Peak View to the Future
Perspectives From a Community On The Move
In five to 10 years, the Colorado Springs seen here will look drastically different.
We’ll look back 20 years at today and call this a ‘golden era’ in city history,” says Colorado Springs Chamber & EDC CEO Dirk Draper. “The decade ahead will benefit from our vibrant, diversifying business ecosystem. Cybersecurity, for example, already accounts for 3% of the region’s GDP. If approved, U.S. Space Command will significantly add to that. Almost $1 billion has been invested since 2007 by health care providers and hospitals. And the new William J. Hybl Sports Medicine and Performance Center at UCCS will only elevate the city’s reputation as a national center for elite, amateur, and military sport research. Look at the private investment in projects like City for Champions and the new Summit House. Signs of confidence in the community are everywhere.”
You expect an upbeat report from the Chamber/EDC. But Draper is not alone. Here are a few thoughtful perspectives on where the city is headed in the next five to 10 years from individuals leading our community into the future.
Chancellor, University of Colorado at Colorado Springs
"UCCS was founded with support from Hewlett-Packard Co. co-founder David Packard in 1965. The futures of UCCS and Colorado Springs have been intertwined ever since. That legacy, built on a public–private partnership, will fuel our success into the future. The William J. Hybl Sports Medicine & Performance Center (opening in 2020) is a great example. This innovative facility will convene physicians, faculty, and over 1,000 exercise science students to generate leading-edge research. And, in preparation to become ‘America’s Cyber City,’ UCCS continues to participate in a growing cybersecurity ecosystem. By collaborating with city officials, the National Cybersecurity Center, Colorado Springs Utilities, Chamber and EDC, and Exponential Impact to prepare the workforce of the future, we’ll create a bright future for our city, the state, and the nation."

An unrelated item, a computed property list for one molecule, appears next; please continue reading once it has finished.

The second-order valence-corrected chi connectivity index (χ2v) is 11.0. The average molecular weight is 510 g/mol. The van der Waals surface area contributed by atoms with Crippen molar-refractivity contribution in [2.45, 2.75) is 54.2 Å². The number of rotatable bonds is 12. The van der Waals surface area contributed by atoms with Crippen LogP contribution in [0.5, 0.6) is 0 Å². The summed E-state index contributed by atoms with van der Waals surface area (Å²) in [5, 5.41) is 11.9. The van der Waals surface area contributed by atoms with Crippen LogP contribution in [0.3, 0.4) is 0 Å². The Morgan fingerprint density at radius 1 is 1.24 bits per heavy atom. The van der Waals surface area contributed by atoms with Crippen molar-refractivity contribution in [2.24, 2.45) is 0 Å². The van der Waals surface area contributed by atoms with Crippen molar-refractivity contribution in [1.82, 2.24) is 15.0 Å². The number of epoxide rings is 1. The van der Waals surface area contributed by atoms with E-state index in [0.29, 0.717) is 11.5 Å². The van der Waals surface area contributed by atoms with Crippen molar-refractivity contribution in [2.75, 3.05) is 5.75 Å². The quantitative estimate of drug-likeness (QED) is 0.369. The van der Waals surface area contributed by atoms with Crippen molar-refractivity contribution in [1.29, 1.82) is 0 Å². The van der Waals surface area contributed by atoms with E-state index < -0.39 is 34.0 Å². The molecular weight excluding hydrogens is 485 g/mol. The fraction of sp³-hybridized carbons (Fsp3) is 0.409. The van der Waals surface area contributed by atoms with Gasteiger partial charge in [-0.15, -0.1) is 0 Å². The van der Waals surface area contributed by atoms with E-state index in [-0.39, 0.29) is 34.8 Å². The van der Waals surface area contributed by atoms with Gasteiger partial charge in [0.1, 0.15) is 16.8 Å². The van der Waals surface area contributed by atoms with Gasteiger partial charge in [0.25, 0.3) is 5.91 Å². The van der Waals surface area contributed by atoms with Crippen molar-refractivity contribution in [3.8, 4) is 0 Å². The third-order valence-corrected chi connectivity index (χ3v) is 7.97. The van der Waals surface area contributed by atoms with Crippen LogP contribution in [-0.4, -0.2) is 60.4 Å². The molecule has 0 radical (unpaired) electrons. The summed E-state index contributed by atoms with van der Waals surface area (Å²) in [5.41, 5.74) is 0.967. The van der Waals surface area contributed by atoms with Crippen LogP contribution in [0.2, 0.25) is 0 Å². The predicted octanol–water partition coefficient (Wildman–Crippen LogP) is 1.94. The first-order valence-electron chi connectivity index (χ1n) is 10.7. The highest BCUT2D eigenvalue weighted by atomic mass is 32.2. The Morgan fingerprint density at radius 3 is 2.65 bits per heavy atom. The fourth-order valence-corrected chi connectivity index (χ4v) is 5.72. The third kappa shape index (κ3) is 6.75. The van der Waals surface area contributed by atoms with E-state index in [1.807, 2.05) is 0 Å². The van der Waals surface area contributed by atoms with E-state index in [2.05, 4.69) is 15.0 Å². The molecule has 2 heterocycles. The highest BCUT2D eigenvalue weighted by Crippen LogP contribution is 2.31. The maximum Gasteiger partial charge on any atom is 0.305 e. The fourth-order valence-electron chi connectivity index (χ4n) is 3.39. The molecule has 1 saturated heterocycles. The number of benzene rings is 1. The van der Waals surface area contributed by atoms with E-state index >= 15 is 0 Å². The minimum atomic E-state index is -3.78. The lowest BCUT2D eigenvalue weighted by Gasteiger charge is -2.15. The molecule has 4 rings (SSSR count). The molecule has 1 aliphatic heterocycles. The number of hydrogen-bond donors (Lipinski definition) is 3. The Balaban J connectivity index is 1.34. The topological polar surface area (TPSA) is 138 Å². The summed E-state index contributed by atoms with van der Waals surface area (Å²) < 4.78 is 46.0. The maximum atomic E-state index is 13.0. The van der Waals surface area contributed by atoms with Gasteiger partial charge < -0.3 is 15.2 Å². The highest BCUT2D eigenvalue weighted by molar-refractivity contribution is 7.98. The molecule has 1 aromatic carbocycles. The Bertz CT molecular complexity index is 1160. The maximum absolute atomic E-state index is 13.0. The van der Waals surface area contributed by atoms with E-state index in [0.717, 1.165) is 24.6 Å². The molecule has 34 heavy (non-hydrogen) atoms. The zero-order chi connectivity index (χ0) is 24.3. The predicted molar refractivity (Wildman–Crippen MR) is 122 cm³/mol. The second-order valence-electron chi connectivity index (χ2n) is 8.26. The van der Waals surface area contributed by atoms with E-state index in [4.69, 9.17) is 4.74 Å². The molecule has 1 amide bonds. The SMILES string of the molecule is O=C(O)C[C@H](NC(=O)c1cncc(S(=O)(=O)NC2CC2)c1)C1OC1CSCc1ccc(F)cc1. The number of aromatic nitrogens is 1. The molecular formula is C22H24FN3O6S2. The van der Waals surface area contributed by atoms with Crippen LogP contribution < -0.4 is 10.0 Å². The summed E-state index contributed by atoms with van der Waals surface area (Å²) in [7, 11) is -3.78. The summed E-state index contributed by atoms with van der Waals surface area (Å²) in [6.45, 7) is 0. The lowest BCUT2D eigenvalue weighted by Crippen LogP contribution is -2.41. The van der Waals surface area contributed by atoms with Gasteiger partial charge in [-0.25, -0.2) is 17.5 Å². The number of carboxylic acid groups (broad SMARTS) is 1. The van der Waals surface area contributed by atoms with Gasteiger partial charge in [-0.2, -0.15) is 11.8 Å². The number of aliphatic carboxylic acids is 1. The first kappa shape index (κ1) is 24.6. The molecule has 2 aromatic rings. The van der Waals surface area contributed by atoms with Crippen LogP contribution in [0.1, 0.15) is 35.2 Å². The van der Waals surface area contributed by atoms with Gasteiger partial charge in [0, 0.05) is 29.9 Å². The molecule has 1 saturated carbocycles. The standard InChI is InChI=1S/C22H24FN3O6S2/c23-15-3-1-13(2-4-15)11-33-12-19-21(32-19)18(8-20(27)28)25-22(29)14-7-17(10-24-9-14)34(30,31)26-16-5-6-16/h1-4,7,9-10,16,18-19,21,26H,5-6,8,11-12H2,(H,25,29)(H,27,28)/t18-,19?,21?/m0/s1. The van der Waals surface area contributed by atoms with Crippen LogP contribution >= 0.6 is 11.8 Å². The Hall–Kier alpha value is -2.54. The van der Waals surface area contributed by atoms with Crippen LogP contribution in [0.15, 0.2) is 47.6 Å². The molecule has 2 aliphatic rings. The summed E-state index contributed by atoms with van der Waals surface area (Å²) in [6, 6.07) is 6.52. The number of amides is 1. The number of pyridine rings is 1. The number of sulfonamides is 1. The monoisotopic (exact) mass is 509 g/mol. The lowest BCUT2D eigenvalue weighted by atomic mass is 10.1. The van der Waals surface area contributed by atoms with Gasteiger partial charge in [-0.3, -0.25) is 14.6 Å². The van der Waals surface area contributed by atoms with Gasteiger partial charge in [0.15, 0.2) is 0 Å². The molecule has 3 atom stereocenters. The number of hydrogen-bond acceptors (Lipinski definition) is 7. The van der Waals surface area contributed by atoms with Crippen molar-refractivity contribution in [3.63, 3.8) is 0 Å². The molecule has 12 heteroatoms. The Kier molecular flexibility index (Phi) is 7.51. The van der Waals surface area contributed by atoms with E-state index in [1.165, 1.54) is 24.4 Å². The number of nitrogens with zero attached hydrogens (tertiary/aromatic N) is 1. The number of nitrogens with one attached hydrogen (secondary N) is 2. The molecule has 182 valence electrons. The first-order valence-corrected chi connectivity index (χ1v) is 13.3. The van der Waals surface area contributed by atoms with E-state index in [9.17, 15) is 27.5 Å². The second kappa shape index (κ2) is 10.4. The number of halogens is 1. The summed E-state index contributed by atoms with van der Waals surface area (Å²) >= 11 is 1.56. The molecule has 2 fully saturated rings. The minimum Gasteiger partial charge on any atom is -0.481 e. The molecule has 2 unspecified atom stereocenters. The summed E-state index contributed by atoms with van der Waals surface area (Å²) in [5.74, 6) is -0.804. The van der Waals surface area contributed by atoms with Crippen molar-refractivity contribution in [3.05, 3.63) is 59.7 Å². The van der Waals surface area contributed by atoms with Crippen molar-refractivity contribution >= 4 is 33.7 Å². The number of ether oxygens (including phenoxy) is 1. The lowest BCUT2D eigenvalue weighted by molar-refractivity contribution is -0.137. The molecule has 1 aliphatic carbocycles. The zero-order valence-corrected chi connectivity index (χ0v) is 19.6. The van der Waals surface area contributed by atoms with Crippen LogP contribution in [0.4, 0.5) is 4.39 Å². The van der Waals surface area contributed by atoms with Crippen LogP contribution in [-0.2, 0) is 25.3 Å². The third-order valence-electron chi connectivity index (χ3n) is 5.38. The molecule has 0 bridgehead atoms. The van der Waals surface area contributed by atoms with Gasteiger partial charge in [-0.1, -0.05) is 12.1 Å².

President, Children’s Hospital Colorado, Colorado Springs
"As Colorado Springs continues to grow, so will our health care resources. We have a strong acute-care community in place. Now we need programs to support emotional, psychological, and overall wellness. I project health care leaders will increasingly focus on these goals. They’re the underpinning of a strong city. Healthy habits and creating solutions for youngsters’ mental health needs will help ensure that the next generation will grow up healthier and happier. The region’s beauty, access to trails, the mountains, Garden of the Gods Park, and more already inspire higher levels of physical activity. We’re in a great position to become the ‘Healthiest City in the Country.’ Children’s Colorado will be a strong promoter to help us reach that goal. The foundation of a healthy city starts with our children and flows into adult care. The foundation is there. To grow and succeed, we need to work together."
President & CEO, The Broadmoor
"The next five to 10 years will see Colorado Springs reach its true potential as a tourism destination. Just look at the new Olympic Museum/Hall of Fame, plans for the rebirth of the COG Railway, a new Summit House on Pike’s Peak, and our expanding hotel community. The Broadmoor, for example, recently made a business-driven decision to expand its meeting facilities. The new 93,500-square-foot exhibit hall under construction will connect directly with Broadmoor Hall. This addition enables the Space Symposium to meet at The Broadmoor for years to come. Pikes Peak region visitors also enjoy our authentic experiences: craft breweries, distilleries, trails, parks, open spaces, and historic tours. A key indicator: city lodging and rental tax receipts have exceeded projections for the past five years."
Martin Business Group & President, Garden of the Gods Foundation / City Council (2007–2015)